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At worship in the church of Moralistic Therapeutic Deism

At worship in the church of Moralistic Therapeutic Deism

Watching One Love, the concert for those affected by the recent terrorist bombing in Manchester, was a strangely quasi-religious experience, and a fascinating insight into the secular rituals that have come to define public mourning in the secular West. Scheduled on a Sunday, the event was designed partly as an act of defiance by Ariana Grande and her management team, and partly as a semi-religious grief ritual for the city of Manchester. Some of the songs performed at the concert made passing reference to religious themes, like the Black Eyed Peas’ song Where is the Love, a kind of prayer for world peace, which includes the line, “Father, Father, Father help us/ Send some guidance from above.” Robbie Williams sang his oddly quasi-religious song, Angels, and Coldplay did Viva la Vida with the cryptic lines about the bells of Jerusalem, missionaries in a foreign field, and something about St Peter not calling my name. While other songs, although not specifically religious, were performed with a kind of gravity befitting a secular hymn. Somewhere Over the Rainbow, Don’t Dream It’s Over and Don’t Look Back in Anger united the audience in a type of collective optimism usually reserved for religious singing. Or football anthems.   Of course, there were some explicitly religious moments, like when Justin Bieber declared that “God is good

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A tale of two Christianities on its knees

A tale of two Christianities on its knees

They’re both Christian footballers and they’re both known for kneeling on the field, although for very different reasons. One grew up the son of Baptist missionaries to the Philippines. The other was baptized Methodist, confirmed Lutheran, and attended a Baptist church during college. Both have made a public display of their faith. Both are prayerful and devout. This is the tale of two Christian sports personalities, one of whom is the darling of the American church while the other is reviled. And their differences reveal much about the brand of Christianity preferred by many in the church today.   First up, there’s Tim Tebow. Tebow was homeschooled by his Christian parents, and spent his summers in the Philippines, helping with his father’s orphanage and missionary work. During his college football career, the Heisman Trophy winner frequently wore references to Bible verses on his eye black, including the ubiquitous John 3:16 during the 2009 BCS Championship Game. He has been outspoken about his pro-life stance, and his commitment to abstinence from sex before marriage. He is a prominent member of the Fellowship of Christian Athletes, an organization which insists that leaders sign a Statement of Sexual Purity, stating that sex outside marriage and homosexual acts are unacceptable to God. He has preached in churches, prisons, schools, youth groups, and a welter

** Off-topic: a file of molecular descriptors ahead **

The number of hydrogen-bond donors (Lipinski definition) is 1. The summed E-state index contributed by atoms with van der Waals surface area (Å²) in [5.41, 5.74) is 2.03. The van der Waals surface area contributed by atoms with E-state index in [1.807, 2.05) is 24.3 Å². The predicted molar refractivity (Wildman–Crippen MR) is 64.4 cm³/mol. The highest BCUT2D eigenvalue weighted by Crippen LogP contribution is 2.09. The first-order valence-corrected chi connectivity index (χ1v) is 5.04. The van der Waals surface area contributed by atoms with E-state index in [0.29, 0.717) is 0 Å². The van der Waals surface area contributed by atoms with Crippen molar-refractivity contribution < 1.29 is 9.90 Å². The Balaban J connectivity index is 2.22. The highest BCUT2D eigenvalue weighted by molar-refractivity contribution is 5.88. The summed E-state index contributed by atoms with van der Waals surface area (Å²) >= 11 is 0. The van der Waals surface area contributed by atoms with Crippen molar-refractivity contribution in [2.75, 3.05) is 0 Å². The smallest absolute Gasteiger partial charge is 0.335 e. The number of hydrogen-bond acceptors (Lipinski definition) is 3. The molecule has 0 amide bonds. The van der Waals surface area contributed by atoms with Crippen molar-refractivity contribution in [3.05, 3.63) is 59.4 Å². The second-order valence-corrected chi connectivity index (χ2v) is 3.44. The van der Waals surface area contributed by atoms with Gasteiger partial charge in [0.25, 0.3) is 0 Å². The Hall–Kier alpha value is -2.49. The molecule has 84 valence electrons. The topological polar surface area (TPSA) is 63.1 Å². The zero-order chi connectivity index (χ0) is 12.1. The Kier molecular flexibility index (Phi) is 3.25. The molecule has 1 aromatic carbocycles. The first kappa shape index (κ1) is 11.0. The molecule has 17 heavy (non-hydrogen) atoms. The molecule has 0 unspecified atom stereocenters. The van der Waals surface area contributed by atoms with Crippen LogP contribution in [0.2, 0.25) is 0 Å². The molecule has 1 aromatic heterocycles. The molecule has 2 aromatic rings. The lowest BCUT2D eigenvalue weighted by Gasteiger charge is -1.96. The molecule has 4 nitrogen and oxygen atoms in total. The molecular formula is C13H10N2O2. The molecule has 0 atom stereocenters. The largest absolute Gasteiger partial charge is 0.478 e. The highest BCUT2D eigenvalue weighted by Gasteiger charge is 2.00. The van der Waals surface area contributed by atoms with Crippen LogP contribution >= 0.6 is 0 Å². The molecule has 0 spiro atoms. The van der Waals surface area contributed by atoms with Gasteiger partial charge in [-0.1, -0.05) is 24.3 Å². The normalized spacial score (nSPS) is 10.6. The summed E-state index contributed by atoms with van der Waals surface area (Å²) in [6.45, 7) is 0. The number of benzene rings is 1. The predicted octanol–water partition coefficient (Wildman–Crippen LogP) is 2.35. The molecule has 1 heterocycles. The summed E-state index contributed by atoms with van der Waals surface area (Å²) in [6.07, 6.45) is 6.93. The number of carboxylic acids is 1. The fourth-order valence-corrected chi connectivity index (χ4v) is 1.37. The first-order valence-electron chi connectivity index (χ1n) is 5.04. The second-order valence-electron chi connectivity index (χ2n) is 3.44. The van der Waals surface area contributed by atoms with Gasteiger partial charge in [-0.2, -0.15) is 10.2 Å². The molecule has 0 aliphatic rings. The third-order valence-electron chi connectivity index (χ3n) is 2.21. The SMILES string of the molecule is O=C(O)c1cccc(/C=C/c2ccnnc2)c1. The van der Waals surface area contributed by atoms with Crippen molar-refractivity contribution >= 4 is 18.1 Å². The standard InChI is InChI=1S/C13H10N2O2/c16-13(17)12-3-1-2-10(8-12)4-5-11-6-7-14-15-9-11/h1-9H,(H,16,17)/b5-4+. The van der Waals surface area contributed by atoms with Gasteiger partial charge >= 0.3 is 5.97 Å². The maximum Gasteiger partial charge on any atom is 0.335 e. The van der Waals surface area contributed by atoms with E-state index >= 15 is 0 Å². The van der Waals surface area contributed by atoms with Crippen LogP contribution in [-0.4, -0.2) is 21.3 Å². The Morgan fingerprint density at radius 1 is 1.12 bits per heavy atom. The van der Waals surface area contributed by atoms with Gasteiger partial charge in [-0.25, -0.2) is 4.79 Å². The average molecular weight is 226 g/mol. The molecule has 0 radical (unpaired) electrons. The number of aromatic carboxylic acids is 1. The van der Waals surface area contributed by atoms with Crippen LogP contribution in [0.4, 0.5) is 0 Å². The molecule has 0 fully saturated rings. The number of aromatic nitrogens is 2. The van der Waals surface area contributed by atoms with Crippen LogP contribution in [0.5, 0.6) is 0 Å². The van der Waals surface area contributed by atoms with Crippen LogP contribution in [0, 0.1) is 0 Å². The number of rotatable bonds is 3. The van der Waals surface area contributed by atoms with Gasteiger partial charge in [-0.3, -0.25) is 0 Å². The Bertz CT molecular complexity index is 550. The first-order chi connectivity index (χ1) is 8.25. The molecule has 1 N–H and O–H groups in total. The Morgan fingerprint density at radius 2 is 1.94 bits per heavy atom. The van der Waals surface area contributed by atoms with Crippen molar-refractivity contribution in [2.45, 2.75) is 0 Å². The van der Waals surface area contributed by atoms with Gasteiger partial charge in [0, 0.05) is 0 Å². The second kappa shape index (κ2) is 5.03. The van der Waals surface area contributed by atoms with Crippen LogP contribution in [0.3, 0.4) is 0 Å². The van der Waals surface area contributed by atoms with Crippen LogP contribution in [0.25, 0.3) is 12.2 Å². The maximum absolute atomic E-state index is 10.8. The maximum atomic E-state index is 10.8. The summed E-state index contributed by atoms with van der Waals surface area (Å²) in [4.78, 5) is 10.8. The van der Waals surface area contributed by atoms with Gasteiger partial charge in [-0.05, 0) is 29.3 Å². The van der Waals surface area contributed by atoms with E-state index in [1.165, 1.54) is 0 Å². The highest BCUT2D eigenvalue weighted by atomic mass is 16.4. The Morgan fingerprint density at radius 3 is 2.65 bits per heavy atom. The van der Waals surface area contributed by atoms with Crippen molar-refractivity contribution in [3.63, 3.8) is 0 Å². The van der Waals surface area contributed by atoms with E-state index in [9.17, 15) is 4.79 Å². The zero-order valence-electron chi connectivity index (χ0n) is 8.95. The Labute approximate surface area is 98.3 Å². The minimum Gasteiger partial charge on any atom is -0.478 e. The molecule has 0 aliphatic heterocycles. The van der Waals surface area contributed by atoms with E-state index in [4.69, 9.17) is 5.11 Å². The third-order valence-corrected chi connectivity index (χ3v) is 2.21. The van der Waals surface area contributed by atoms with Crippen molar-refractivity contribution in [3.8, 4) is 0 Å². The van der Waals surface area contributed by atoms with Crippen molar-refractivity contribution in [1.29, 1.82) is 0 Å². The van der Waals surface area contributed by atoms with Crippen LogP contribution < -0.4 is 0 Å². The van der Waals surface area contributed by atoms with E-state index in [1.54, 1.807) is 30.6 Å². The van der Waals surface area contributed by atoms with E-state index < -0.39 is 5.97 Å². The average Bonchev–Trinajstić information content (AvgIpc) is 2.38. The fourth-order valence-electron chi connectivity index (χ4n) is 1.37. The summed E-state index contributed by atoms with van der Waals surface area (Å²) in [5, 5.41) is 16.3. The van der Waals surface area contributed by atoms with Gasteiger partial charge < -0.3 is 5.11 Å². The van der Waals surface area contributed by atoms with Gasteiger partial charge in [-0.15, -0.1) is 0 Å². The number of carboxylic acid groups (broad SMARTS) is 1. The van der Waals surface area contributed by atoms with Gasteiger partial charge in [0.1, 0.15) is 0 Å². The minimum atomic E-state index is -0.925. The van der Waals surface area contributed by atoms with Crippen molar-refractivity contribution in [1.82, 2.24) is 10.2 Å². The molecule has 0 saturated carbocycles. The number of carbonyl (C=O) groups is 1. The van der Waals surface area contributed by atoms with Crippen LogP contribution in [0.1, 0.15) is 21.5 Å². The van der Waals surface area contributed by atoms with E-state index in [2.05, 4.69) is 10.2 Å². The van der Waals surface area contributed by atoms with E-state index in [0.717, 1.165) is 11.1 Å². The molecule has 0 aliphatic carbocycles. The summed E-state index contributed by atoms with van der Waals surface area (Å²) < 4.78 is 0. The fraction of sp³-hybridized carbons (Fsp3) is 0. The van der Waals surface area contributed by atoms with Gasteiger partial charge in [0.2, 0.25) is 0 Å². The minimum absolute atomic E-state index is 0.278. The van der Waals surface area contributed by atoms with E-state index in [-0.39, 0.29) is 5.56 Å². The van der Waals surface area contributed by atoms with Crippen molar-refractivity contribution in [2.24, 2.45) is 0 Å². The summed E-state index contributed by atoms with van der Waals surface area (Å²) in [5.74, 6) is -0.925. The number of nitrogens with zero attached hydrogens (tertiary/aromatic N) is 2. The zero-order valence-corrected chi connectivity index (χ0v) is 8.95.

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#ThingsOnlyChristianWomenHear shows it’s sexism not hermeneutics

#ThingsOnlyChristianWomenHear shows it’s sexism not hermeneutics

Feminists: “A strange sub-strata of women with a peculiar inferiority complex”   That isn’t a quote from some ignorant, aging Fox News commentator. It’s from one of the rising young stars of the conservative movement, writer Daisy Cousens. In this week’s edition of the Spectator, she refers to feminists as being “obsessed with picking at the scab of women’s lib, trying to draw fresh blood, often being seen prowling (or lumbering) around, attempting to sniff out sexism in every nook and cranny.” According to Cousens, women who complain about sexism are whiny and pathetic. And they lumber (whatever that’s supposed to mean!?!). She concludes, “The idea women that in our society are still somehow under the thumb of men is a fallacy; every opportunity available to men is also available to us.” The same day I read Daisy Cousen’s diatribe against feminism, I discovered that Canadian Christian blogger and author Sarah Bessey had just launched the Twitter hashtag #ThingsOnlyChristianWomenHear and it was trending. Big time. Woman after woman (including many personal friends of mine) tweeted the passive aggressive put-downs and out-and-out sexist statements they’ve heard in churches over the years. It seemed cathartic. Like lancing a boil. Years of snubs, sneers and rebuffs flowed like puss. For me, reading it was like passing a car wreck on the freeway. I

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They’re dying in Egypt while we’re whining about Easter hat parades

They’re dying in Egypt while we’re whining about Easter hat parades

This week I was interviewed by a local radio station about the place of Easter in the post-Christian West. Specifically I was asked how I felt about schools removing references to Easter in their annual hat parades. I told them I couldn’t care less. I honestly don’t care if schools want to run a “happy hat parade” or a “crazy hat day” instead of an Easter hat parade. I just don’t. And then I heard about the two suicide bombings at Coptic churches in Alexandria and Tanta and the deaths of 44 worshippers on Palm Sunday at the beginning of Holy Week. And then I didn’t just not care about Easter hat parades, I was outraged at our insensitivity and complete lack of perspective on these things. And then I saw this photo (above) of a shocked and grieving nun staring blank-faced into the debris caused by the bombing at St George’s Church in Tanta, and I remembered that there are Christians in the West who actually talk about experiencing “hostility” because of their faith. They say they are being persecuted and marginalized, silenced and ignored. This Easter, Egyptian Christians will have to clean the blood spatters from the marble pillars of their church and grieve the deaths of worshippers and priests and choristers. And I really hope no one tells them